Heads of wheat and wheat grain.
Using science to feed the future: Australia and China join forces
CSIRO is partnering with China's leading research agency to develop solutions and partnerships that will bring benefits to millions of people in China and around the world.
10 March 2011 | Updated 14 October 2011
CSIRO is teaming up with the Chinese Academy of Sciences (CAS) to tackle food security.
Scientists from the CSIRO and CAS will meet in Australia next week to discuss and plan for future research collaborations, with a focus on rice and wheat, which along with corn make up the three most widely grown food crops in the world.
Leading CSIRO and CAS researchers in the area of plant genomics will share their latest research findings and also map out the areas where future joint research efforts could speed up the rate of scientific discovery.
The research will not only improve crops in both countries but will play an important role in the battle for global food security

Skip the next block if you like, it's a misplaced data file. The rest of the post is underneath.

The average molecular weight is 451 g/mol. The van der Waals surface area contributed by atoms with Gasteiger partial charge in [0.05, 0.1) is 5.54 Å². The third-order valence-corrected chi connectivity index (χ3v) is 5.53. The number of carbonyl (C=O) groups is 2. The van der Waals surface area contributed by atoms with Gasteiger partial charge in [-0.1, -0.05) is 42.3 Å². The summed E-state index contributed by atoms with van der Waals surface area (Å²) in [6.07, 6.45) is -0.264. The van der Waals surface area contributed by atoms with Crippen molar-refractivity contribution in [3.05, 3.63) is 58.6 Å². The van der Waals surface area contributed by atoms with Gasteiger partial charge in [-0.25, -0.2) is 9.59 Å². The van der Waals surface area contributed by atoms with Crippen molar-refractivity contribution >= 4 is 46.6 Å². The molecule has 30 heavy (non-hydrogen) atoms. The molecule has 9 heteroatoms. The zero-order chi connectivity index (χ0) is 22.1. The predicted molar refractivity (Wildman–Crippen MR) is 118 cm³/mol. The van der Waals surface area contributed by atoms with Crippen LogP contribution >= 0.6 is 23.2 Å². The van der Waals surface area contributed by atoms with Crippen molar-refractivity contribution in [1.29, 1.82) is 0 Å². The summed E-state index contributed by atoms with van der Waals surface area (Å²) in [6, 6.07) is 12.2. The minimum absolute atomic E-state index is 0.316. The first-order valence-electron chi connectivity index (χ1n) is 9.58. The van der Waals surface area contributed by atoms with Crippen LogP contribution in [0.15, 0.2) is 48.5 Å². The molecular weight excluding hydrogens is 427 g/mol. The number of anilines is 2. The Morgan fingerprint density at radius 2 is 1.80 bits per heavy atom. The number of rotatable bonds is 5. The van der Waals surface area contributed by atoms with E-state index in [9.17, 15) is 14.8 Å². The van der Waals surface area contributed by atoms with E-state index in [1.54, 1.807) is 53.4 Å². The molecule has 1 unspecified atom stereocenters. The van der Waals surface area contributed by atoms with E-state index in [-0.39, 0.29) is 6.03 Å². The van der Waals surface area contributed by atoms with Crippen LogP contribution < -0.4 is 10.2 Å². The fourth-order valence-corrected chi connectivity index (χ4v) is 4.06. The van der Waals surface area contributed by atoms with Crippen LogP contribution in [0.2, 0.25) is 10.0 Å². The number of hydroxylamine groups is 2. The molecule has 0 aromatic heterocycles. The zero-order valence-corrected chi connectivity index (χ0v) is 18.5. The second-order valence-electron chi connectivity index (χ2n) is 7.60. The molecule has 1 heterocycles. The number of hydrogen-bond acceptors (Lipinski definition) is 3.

Dr John Manners, CSIRO Plant Industry
CSIRO Plant Industry Deputy Chief, Dr John Manners said the collaboration between CSIRO and CAS is a positive step towards meeting the growing challenge of global food security.
'China is not only an agricultural powerhouse but also a scientific powerhouse and they face many of the challenges that we do in Australia, including drought, hostile soils and plant diseases. The research projects that we will be working on together will not only improve crops in both countries but will play an important role in the battle for global food security,' Dr Manners said.
'This collaboration is about bringing leading scientific minds together to tackle a global issue. Our joint research efforts will be centred around plant genomics – looking at the genetic make-up of these crop plants to improve yield, sustainability and disease resistance.'
The three-day CSIRO-CAS scientific forum is part of CSIRO's partnership with CAS to share knowledge of crop biology and genetics in wheat, rice and other crops and will begin in Canberra on 15 March 2011.
Read more about CSIRO Plant Industry newsletter.